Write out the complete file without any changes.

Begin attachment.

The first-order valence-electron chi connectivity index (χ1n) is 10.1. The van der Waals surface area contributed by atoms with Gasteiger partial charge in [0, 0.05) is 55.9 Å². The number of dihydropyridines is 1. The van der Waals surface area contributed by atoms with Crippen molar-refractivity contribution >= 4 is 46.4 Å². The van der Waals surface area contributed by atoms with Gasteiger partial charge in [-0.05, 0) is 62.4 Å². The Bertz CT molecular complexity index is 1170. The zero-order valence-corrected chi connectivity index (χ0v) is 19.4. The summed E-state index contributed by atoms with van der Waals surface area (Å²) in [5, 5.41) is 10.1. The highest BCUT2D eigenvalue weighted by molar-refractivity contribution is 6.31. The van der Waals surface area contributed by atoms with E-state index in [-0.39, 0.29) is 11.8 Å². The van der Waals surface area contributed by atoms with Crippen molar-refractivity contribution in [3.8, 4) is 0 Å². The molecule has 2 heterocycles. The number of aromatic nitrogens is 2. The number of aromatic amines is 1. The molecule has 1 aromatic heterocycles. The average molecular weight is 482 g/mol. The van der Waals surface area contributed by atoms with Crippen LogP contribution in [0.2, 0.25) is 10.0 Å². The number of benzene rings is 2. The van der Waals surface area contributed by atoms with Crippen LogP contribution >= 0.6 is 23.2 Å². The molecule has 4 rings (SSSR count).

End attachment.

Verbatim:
The first-order valence-electron chi connectivity index (χ1n) is 10.1. The van der Waals surface area contributed by atoms with Gasteiger partial charge in [0, 0.05) is 55.9 Å². The number of dihydropyridines is 1. The van der Waals surface area contributed by atoms with Crippen molar-refractivity contribution >= 4 is 46.4 Å². The van der Waals surface area contributed by atoms with Gasteiger partial charge in [-0.05, 0) is 62.4 Å². The Bertz CT molecular complexity index is 1170. The zero-order valence-corrected chi connectivity index (χ0v) is 19.4. The summed E-state index contributed by atoms with van der Waals surface area (Å²) in [5, 5.41) is 10.1. The highest BCUT2D eigenvalue weighted by molar-refractivity contribution is 6.31. The van der Waals surface area contributed by atoms with E-state index in [-0.39, 0.29) is 11.8 Å². The van der Waals surface area contributed by atoms with Crippen molar-refractivity contribution in [3.8, 4) is 0 Å². The molecule has 2 heterocycles. The number of aromatic nitrogens is 2. The number of aromatic amines is 1. The molecule has 1 aromatic heterocycles. The average molecular weight is 482 g/mol. The van der Waals surface area contributed by atoms with Crippen LogP contribution in [0.2, 0.25) is 10.0 Å². The number of benzene rings is 2. The van der Waals surface area contributed by atoms with Crippen LogP contribution >= 0.6 is 23.2 Å². The molecule has 4 rings (SSSR count).